By being the honest guy in the third scenario, you’ll gain more respect and happy customers. You’ll probably still get a rap over the knuckles by the boss but at least you owned up and put things right.

Often it’s how companies deal with their mistakes that wins or loses them customers. A company that refuses to acknowledge their short comings will lose customers in spades. But one that admits it’s not always perfect and does get things wrong and is willing to go that extra mile to put it right will retain customers.

How to avoid mistakes

In an ideal world mistakes wouldn’t happen.

Whilst being human tends to mean things will go wrong now and then there are a few simple techniques you can follow to try and keep these cock-ups to a minimum.

1. Validation list

Before you send your email to your customer list, set up a validation list comprising of colleagues or friends (if you’re a one-man/woman band) who will proofread and test out your links for you. This should help flag up any errors before its broadcast.

2. Preview

If you have the ability to preview how your email will look in different browser windows, it will help you ensure your email looks good and that the layout isn’t compromised.

3. Slow down

Don’t leave it to the last minute.

Plan your email marketing carefully to make sure you have plenty of time to compose it and check it before sending it. Writing in haste is asking for trouble.

Email marketing is a very powerful tool when used properly. Whether you create your own content or use a professional copywriter to create it for you, always make sure you check and double check the text, offers and links before sending.

Writing Guest Blogs – How to Get Asked Back

Writing guest blogsA great way to boost your online exposure is by writing guest blog posts.

Although you will undoubtedly be doing this to increase your own profile you must never lose sight of the blog owner. If you don’t add value to them they won’t be asking you back.

Here are 6 tips to help you write great guest blogs and get asked back.

1. Understand your audience

You’ve got your first guest blogging gig – fantastic!

But before you start to write, you must research your audience. Read through several past blog posts to get a feel for the style and what the audience are reading. After all if you are writing for a marketing blog and come up with a post about flower arranging, it’s unlikely to go down well.

2. Don’t bluff

Don’t be lured into writing for a blog just because it has a high page rank or vast swathes of traffic. The key to a great blog post is writing about what you know. If you try to write about a topic you know nothing about just because it gets shed loads of visitors, you’ll get found out. Stick with what you know and show your expertise.

3. Have personality

Even though you’re writing for someone else’s blog, still show your personality through your writing. A post without personality is dull, dry and boring.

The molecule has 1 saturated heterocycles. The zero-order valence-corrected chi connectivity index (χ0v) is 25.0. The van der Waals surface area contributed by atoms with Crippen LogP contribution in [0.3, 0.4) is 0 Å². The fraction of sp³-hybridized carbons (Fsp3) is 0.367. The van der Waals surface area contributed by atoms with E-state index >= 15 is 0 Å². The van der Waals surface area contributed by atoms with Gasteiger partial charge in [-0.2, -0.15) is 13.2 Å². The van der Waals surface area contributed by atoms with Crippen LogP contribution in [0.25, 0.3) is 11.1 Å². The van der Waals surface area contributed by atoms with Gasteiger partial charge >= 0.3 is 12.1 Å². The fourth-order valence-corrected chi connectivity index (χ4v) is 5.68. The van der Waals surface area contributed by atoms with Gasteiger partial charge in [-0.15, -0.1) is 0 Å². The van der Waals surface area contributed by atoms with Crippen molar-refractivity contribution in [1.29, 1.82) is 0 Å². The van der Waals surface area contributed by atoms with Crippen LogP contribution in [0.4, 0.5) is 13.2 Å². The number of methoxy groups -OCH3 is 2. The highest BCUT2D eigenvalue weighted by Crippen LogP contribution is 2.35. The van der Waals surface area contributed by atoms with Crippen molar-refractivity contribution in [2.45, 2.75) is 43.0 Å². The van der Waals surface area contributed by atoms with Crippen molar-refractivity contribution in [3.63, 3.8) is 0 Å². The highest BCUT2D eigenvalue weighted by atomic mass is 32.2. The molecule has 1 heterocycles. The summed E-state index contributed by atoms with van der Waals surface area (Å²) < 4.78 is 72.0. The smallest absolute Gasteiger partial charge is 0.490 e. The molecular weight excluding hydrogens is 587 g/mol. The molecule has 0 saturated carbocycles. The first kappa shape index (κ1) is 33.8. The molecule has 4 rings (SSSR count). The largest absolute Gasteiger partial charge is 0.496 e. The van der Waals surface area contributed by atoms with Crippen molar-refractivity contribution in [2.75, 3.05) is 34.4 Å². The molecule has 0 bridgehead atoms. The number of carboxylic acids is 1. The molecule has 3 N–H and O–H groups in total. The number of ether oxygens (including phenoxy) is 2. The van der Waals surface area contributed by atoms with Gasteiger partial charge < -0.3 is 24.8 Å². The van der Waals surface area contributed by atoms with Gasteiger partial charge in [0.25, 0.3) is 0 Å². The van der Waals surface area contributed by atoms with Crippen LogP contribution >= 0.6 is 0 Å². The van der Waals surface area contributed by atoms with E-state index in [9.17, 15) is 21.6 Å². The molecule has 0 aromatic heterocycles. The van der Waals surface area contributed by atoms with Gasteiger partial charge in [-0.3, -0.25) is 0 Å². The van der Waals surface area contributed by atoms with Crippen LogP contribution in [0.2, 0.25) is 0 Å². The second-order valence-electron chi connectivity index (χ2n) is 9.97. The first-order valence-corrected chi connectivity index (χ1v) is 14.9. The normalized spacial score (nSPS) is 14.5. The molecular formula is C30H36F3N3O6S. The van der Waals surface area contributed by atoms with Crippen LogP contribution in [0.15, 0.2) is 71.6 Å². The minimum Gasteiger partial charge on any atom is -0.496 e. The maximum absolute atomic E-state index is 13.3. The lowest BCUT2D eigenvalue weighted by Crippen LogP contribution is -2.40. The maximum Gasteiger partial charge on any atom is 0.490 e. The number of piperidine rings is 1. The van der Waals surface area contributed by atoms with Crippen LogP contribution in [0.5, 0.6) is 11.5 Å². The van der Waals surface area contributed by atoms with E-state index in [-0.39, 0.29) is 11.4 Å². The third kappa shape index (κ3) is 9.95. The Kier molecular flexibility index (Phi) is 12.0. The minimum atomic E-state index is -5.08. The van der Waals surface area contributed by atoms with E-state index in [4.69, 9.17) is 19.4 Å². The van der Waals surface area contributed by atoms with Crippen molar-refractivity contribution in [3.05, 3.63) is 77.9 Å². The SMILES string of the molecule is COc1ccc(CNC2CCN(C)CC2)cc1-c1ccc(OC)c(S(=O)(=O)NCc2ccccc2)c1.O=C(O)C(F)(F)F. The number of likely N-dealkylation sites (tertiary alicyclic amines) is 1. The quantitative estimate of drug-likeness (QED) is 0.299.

People want to be entertained so don’t disappoint them.

4. On topic

This goes hand in hand with number 1. Don’t try and write a post for a blog that has nothing to do with its main subject matter. It’s a waste of your time and the blog owner is not going to publish it and probably won’t entertain any other submissions from you.

5. Write to get readers

A big mistake from many guest bloggers is that they write to get traffic for themselves as opposed to the blog they are guesting on.

Building a relationship with blog owners is essential if you want your work to get published. Therefore use social media to spread the word when your post is published. Generating traffic will get you invited back. As will interaction – if your post is commented on, interact with your readers and show that you’re not just a post-and-run kind of blogger.

6. Don’t push your link luck

When you guest blog the publisher will be happy to provide you with a link – but don’t be greedy. Getting your name published on a popular blog is pretty cool, and to get a link back to your own blog or mention of your business is great. But don’t blatantly add in links that are obviously there to promote your products. If that’s your motivation, ask before you add – if you don’t your post could be rejected.

Writing guest blogs is great for you and great for the blog readers. It offers new perspectives on subjects and enriches the readers’ experience.

If you want to be a guest blogger:

  • Ask first – drop the blog owner an email and ask if you can submit a post
  • Research – make sure your topic fits the blog
  • Entertain – make sure your blog adds value

If you have something to say about marketing, copywriting or social media and want to be considered as a guest blogger for Freelance Copywriter’s Blog, drop me a line with your suggestions.